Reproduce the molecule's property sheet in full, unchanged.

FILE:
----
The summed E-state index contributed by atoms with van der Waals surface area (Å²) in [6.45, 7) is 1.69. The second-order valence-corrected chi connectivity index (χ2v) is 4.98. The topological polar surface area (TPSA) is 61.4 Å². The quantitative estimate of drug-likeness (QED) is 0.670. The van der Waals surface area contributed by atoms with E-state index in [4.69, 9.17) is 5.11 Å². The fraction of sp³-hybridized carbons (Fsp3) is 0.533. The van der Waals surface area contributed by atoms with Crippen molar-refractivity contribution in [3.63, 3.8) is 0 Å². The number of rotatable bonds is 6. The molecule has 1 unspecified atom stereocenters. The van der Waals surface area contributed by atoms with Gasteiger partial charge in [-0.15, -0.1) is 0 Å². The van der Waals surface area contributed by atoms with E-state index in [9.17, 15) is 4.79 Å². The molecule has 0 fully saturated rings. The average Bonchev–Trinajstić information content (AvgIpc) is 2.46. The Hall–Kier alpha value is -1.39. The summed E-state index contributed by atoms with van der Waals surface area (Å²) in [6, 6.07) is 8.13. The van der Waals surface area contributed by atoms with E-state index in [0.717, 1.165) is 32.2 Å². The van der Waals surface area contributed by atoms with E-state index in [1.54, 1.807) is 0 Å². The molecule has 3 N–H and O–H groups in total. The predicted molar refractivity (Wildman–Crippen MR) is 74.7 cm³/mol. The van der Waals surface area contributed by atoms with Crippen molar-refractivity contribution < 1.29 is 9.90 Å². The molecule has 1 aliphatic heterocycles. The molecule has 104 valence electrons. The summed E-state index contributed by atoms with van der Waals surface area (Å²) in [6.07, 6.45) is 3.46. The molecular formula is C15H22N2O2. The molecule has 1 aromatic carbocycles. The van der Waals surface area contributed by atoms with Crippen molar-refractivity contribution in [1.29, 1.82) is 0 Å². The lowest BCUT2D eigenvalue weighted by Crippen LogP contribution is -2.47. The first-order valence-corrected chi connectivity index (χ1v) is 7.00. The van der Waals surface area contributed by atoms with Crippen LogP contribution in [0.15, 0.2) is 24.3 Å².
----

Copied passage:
The summed E-state index contributed by atoms with van der Waals surface area (Å²) in [6.45, 7) is 1.69. The second-order valence-corrected chi connectivity index (χ2v) is 4.98. The topological polar surface area (TPSA) is 61.4 Å². The quantitative estimate of drug-likeness (QED) is 0.670. The van der Waals surface area contributed by atoms with E-state index in [4.69, 9.17) is 5.11 Å². The fraction of sp³-hybridized carbons (Fsp3) is 0.533. The van der Waals surface area contributed by atoms with Crippen molar-refractivity contribution in [3.63, 3.8) is 0 Å². The number of rotatable bonds is 6. The molecule has 1 unspecified atom stereocenters. The van der Waals surface area contributed by atoms with Gasteiger partial charge in [-0.15, -0.1) is 0 Å². The van der Waals surface area contributed by atoms with E-state index in [9.17, 15) is 4.79 Å². The molecule has 0 fully saturated rings. The average Bonchev–Trinajstić information content (AvgIpc) is 2.46. The Hall–Kier alpha value is -1.39. The summed E-state index contributed by atoms with van der Waals surface area (Å²) in [6, 6.07) is 8.13. The van der Waals surface area contributed by atoms with E-state index in [0.717, 1.165) is 32.2 Å². The van der Waals surface area contributed by atoms with E-state index in [1.54, 1.807) is 0 Å². The molecule has 3 N–H and O–H groups in total. The predicted molar refractivity (Wildman–Crippen MR) is 74.7 cm³/mol. The van der Waals surface area contributed by atoms with Crippen molar-refractivity contribution < 1.29 is 9.90 Å². The molecule has 1 aliphatic heterocycles. The molecule has 104 valence electrons. The summed E-state index contributed by atoms with van der Waals surface area (Å²) in [6.07, 6.45) is 3.46. The molecular formula is C15H22N2O2. The molecule has 1 aromatic carbocycles. The van der Waals surface area contributed by atoms with Crippen molar-refractivity contribution in [1.29, 1.82) is 0 Å². The lowest BCUT2D eigenvalue weighted by Crippen LogP contribution is -2.47. The first-order valence-corrected chi connectivity index (χ1v) is 7.00. The van der Waals surface area contributed by atoms with Crippen LogP contribution in [0.15, 0.2) is 24.3 Å².